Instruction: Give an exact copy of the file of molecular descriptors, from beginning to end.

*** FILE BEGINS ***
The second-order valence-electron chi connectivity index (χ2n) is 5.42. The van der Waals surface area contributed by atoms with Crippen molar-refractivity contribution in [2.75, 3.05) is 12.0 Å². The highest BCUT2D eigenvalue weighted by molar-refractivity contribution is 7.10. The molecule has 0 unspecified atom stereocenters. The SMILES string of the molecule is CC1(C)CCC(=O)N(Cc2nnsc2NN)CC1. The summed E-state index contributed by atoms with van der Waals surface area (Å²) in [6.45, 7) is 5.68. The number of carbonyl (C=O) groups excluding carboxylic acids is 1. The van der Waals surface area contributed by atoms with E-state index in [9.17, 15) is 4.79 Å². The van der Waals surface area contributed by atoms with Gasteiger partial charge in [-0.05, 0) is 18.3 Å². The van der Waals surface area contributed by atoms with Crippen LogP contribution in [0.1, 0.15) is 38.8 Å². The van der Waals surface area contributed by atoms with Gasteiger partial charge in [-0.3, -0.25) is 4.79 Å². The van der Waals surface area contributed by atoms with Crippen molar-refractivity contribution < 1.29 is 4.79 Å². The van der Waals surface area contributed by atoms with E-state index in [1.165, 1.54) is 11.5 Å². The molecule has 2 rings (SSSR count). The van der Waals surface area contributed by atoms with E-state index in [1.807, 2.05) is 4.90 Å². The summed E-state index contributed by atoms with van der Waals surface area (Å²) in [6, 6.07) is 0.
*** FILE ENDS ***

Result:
The second-order valence-electron chi connectivity index (χ2n) is 5.42. The van der Waals surface area contributed by atoms with Crippen molar-refractivity contribution in [2.75, 3.05) is 12.0 Å². The highest BCUT2D eigenvalue weighted by molar-refractivity contribution is 7.10. The molecule has 0 unspecified atom stereocenters. The SMILES string of the molecule is CC1(C)CCC(=O)N(Cc2nnsc2NN)CC1. The summed E-state index contributed by atoms with van der Waals surface area (Å²) in [6.45, 7) is 5.68. The number of carbonyl (C=O) groups excluding carboxylic acids is 1. The van der Waals surface area contributed by atoms with E-state index in [9.17, 15) is 4.79 Å². The van der Waals surface area contributed by atoms with Gasteiger partial charge in [-0.05, 0) is 18.3 Å². The van der Waals surface area contributed by atoms with Crippen LogP contribution in [0.1, 0.15) is 38.8 Å². The van der Waals surface area contributed by atoms with Gasteiger partial charge in [-0.3, -0.25) is 4.79 Å². The van der Waals surface area contributed by atoms with Crippen molar-refractivity contribution < 1.29 is 4.79 Å². The van der Waals surface area contributed by atoms with E-state index in [1.165, 1.54) is 11.5 Å². The molecule has 2 rings (SSSR count). The van der Waals surface area contributed by atoms with E-state index in [1.807, 2.05) is 4.90 Å². The summed E-state index contributed by atoms with van der Waals surface area (Å²) in [6, 6.07) is 0.